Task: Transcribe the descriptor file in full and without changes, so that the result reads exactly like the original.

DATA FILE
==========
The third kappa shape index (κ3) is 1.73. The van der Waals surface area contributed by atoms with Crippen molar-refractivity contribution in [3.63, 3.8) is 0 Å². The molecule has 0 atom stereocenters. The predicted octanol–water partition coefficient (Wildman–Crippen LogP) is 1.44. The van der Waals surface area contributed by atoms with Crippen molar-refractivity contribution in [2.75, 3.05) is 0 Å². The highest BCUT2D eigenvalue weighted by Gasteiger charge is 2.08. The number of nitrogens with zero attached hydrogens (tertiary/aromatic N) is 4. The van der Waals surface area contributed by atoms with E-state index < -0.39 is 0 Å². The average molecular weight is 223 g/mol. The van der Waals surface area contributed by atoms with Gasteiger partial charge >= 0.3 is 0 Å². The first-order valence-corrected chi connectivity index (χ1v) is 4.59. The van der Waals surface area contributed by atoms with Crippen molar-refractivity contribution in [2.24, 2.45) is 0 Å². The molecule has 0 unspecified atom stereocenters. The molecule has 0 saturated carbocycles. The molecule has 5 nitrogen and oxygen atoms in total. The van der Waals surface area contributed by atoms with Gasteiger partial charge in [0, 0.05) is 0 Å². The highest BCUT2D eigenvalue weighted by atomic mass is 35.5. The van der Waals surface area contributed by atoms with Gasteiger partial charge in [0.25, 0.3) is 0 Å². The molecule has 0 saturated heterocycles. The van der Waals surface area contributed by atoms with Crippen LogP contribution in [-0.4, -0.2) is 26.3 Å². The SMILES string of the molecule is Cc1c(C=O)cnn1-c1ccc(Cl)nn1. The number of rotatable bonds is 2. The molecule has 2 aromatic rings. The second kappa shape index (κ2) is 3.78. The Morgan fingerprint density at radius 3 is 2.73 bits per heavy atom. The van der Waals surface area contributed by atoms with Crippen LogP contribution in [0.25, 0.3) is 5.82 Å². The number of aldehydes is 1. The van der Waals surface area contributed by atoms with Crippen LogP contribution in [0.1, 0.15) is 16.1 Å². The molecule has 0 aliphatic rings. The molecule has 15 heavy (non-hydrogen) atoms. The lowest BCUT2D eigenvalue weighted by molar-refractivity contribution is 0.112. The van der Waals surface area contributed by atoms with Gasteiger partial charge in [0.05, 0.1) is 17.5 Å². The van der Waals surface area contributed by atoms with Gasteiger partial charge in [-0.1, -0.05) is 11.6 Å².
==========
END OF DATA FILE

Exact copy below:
The third kappa shape index (κ3) is 1.73. The van der Waals surface area contributed by atoms with Crippen molar-refractivity contribution in [3.63, 3.8) is 0 Å². The molecule has 0 atom stereocenters. The predicted octanol–water partition coefficient (Wildman–Crippen LogP) is 1.44. The van der Waals surface area contributed by atoms with Crippen molar-refractivity contribution in [2.75, 3.05) is 0 Å². The highest BCUT2D eigenvalue weighted by Gasteiger charge is 2.08. The number of nitrogens with zero attached hydrogens (tertiary/aromatic N) is 4. The van der Waals surface area contributed by atoms with E-state index < -0.39 is 0 Å². The average molecular weight is 223 g/mol. The van der Waals surface area contributed by atoms with Gasteiger partial charge >= 0.3 is 0 Å². The first-order valence-corrected chi connectivity index (χ1v) is 4.59. The van der Waals surface area contributed by atoms with Crippen molar-refractivity contribution in [2.24, 2.45) is 0 Å². The molecule has 0 unspecified atom stereocenters. The molecule has 0 saturated carbocycles. The molecule has 5 nitrogen and oxygen atoms in total. The van der Waals surface area contributed by atoms with Gasteiger partial charge in [0, 0.05) is 0 Å². The highest BCUT2D eigenvalue weighted by atomic mass is 35.5. The van der Waals surface area contributed by atoms with Gasteiger partial charge in [0.25, 0.3) is 0 Å². The molecule has 0 saturated heterocycles. The van der Waals surface area contributed by atoms with Crippen LogP contribution in [-0.4, -0.2) is 26.3 Å². The SMILES string of the molecule is Cc1c(C=O)cnn1-c1ccc(Cl)nn1. The number of rotatable bonds is 2. The molecule has 2 aromatic rings. The second kappa shape index (κ2) is 3.78. The Morgan fingerprint density at radius 3 is 2.73 bits per heavy atom. The van der Waals surface area contributed by atoms with Crippen LogP contribution in [0.25, 0.3) is 5.82 Å². The number of aldehydes is 1. The van der Waals surface area contributed by atoms with Crippen LogP contribution in [0.1, 0.15) is 16.1 Å². The molecule has 0 aliphatic rings. The molecule has 15 heavy (non-hydrogen) atoms. The lowest BCUT2D eigenvalue weighted by molar-refractivity contribution is 0.112. The van der Waals surface area contributed by atoms with Gasteiger partial charge in [0.05, 0.1) is 17.5 Å². The van der Waals surface area contributed by atoms with Gasteiger partial charge in [-0.1, -0.05) is 11.6 Å².